“Biology is about systems and processes… but the process of interacting with a patient, with a physician, is actually more complex (than the central dogma).” – Michael Liebman
Patients, caregivers, and physicians trying to manage a difficult medical journey are desperately seeking resolution, but often they encounter frustration and failure instead. While some patients follow the prescribed route and have great outcomes, others progress down the first-line, second-line and beyond treatment alleyways, yet what they see in front of them always seems to be another alley, or worse, a wall.
Dr. Michael Liebman’s thesis is that we are led down these frustrating alleys because we have overly simple conceptions of the process we are in, and do not understand the nuances as they affect us. For example:
- Disease Treatment: A patient has symptoms of disease, gets a diagnosis, a treatment, and has an outcome. But this process is actually much more complex. It depends on who the patient is, how engaged they are in their treatment, what they bring to the physician, the environment where the physician works, and the country and culture which surround them. It also depends on who is looking at the process, i.e., the patient, caregiver, physician, pharma, regulator, payer, or researcher. Each stakeholder has their biases. For example, physicians have to be very operational, especially based on economics and time pressures. They are also considering what needs to be done for reimbursement, which may not follow guidelines. Patients want an answer before they leave the doctor’s office. And the treatment process depends on when the clock starts. Usually the clock starts when the patient shows up in the doctor’s office with symptoms, but there is active research for earlier markers that aren’t being used.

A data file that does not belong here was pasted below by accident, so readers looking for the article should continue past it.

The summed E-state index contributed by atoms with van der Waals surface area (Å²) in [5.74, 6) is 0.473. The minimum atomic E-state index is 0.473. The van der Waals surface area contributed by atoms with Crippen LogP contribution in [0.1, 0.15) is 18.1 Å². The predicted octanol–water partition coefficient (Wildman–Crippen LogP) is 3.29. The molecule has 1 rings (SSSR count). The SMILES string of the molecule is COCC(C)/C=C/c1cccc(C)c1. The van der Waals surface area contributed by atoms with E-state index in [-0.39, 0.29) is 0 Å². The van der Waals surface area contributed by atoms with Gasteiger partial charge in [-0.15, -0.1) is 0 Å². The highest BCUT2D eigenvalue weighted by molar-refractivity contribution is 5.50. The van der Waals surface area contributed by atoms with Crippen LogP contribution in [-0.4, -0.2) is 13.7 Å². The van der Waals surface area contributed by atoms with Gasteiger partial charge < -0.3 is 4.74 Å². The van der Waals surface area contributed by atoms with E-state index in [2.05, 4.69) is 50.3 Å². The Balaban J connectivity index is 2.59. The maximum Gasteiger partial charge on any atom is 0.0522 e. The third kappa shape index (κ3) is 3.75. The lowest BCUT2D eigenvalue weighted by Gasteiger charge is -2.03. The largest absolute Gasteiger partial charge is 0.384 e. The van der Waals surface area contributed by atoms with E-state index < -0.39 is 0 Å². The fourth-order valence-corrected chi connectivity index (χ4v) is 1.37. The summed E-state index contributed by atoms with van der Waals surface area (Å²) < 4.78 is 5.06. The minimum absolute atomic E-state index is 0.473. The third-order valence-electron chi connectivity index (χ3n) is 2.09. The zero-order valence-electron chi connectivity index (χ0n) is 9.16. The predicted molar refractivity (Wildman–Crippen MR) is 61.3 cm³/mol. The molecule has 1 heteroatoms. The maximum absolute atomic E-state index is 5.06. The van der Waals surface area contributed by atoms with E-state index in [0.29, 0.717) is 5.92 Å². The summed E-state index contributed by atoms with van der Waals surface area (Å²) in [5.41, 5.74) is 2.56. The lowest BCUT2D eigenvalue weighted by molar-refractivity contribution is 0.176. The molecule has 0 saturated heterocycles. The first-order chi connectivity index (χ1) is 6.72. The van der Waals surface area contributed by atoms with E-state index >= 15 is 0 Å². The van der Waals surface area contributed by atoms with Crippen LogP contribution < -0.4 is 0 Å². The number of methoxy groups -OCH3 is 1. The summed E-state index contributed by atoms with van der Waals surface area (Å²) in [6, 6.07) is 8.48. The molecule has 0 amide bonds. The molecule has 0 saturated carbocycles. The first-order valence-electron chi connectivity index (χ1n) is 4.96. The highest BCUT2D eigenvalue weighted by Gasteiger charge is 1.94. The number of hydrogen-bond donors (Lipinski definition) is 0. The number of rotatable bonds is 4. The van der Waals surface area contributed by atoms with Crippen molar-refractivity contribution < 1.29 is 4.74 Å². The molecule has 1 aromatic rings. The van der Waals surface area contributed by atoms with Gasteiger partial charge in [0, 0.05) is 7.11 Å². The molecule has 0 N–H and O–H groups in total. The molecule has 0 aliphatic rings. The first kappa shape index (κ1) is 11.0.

- Disease Biomarkers: While each of us generates a practically infinite set of measurements continually, what is actually measured is an eentsy subset of that – only the accepted things which can be easily and affordably measured – and even these are only done episodically on say, the next visit to the clinic. It’s like trying to explain a day-long wild melee with a couple of grainy pictures. While they capture something, much is lost. Two patients may present with the same biomarkers or clinical variables, but progress very differently over time. And two patients that are progressing exactly the same may not present with the same value because they were observed in the doctor’s office at different points in time. Patients with similar symptoms may have very different illnesses.
- Drug Development: The target for drug development should be a mechanism, something that enhances our understanding of an individual’s path through a disease, but we’re frequently dealing with phenotypes (attributes of the patient). For example, a clinical trial showed no effect over six years with a very large population, and analysis of subgroups did not find any groups for which this drug was appropriate. The problem was the definition of the phenotype, and then using that phenotype to enroll patients into that trial. Subsequent analysis identified five completely different diseases.